Oxycodone Addiction Treatment

Oxycodone Addiction Treatment | LakehouseRecoveryCenter.com

Oxycodone is the most potent painkiller that can be taken in pill form, and is a favorite choice among doctors for post-operative pain, despite its potential for addiction. It is the active ingredient in drugs that carry the brand names OxyContin, OxyNorm, OxyIR, Percocet, Endocet, Roxicet, Percodan, Endodan, and Roxiprin. When taken in moderate doses over a short time period (no longer than several weeks), there are few side effects.

However, when taken for longer periods, the body will build up a tolerance to the drug, and larger and larger doses are required for its analgesic properties to be useful. When used for longer than the recommended period, oxycodone addiction can result–though this fact is disputed by drug companies, and several lawsuits are still pending. Some doctors even prescribe oxycodone for chronic pain symptoms, despite the potential for tolerance and addiction. When this happens, professional oxycodone addiction treatment is necessary.

Oxycodone (oxycontin) is an opiate that is manufactured in controlled release tablets which are twice as potent as morphine. When used legally, this medication is intended to alleviate moderate to severe pain and is an active ingredient in percocet and percodan. Originally approved for use by the FDA in 1995, this pain killer has become a popular recreational drug along with heroin, vicodin, lortab and other similar opiates.

The original labeling of this medication carried a warning that users should not crush these tablets because the result would be a release of lethal amounts of this drug. However, in addition to warning patients using the drug for legal purposes of this danger, it also informed recreational users of an added method of abuse. Oxycodone binds to pain receptors in the brain so that the sensation of pain is reduced. However, if used more frequently than prescribed or in larger doses, it also causes both mental and physical addiction by triggering intense feelings of pleasure in the brain – followed by a feeling of contentment that lasts for several hours.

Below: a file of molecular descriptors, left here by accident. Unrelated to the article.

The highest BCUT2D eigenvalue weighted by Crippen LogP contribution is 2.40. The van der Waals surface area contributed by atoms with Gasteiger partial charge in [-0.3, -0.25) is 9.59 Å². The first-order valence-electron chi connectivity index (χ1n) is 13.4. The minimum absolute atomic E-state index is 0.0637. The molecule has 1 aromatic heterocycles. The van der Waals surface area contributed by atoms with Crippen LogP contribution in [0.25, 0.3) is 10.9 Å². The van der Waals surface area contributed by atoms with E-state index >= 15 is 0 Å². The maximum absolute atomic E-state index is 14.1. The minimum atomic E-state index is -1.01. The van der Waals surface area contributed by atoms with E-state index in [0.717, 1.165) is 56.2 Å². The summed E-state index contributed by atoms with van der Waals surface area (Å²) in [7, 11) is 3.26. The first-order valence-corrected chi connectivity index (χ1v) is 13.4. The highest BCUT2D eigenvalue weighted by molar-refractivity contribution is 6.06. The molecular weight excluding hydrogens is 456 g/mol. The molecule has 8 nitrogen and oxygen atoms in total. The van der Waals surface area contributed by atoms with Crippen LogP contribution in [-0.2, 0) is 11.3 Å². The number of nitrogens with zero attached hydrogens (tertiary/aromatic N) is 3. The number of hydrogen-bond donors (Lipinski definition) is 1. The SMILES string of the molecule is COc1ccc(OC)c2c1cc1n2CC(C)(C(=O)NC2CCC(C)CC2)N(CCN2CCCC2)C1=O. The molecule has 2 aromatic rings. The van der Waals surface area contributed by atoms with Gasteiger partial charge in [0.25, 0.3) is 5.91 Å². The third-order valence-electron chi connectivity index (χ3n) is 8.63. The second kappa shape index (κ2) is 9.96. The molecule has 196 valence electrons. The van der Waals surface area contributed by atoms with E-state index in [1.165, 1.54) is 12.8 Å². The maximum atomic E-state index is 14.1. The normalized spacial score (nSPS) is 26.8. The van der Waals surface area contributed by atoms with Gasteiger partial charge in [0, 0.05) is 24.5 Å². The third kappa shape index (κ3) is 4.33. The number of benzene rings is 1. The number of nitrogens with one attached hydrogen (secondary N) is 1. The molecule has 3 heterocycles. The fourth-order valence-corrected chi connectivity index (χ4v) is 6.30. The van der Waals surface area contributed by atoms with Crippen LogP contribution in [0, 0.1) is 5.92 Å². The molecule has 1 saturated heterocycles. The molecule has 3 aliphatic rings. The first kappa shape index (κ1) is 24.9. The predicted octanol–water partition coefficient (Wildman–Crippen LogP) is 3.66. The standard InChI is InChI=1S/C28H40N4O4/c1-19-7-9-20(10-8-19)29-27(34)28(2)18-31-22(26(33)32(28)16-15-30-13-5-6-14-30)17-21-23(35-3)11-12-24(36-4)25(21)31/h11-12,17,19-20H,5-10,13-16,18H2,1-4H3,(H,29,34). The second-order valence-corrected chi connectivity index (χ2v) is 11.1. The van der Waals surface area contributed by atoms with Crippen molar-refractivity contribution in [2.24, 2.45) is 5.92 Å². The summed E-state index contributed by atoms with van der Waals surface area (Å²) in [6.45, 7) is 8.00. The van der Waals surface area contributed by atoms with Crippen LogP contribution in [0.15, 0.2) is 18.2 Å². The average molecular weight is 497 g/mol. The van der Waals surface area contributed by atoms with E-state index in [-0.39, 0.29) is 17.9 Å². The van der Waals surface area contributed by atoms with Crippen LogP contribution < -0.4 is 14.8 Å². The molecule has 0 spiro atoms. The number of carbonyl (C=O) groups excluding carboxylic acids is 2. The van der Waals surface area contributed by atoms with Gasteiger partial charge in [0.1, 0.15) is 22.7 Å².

As you take a drug regularly, your body tries to maintain a normal level of functioning. In effect, your brain conditions itself to believe that the presence of the drug is “normal,” and you will feel best when it is in your system. You see this in the building of tolerance–since a certain amount of the drug is part of normal brain function, it takes a stronger dose to have any analgesic effect. This process is what causes oxycodone withdrawal. Your brain is used to having a drug around, and has adjusted so that the presence of the drug does not disrupt its function. When the drug is removed, though, you start to crave the drug–since your brain has effectively re-calibrated itself to thinking that the drug is normal.

Oxycodone withdrawal symptoms can include headaches, trembling, cramps, and nausea, and can last for up to a few days. This period of withdrawal is what makes it so hard to detoxify, because you have to convince your body that it no longer needs a drug to function.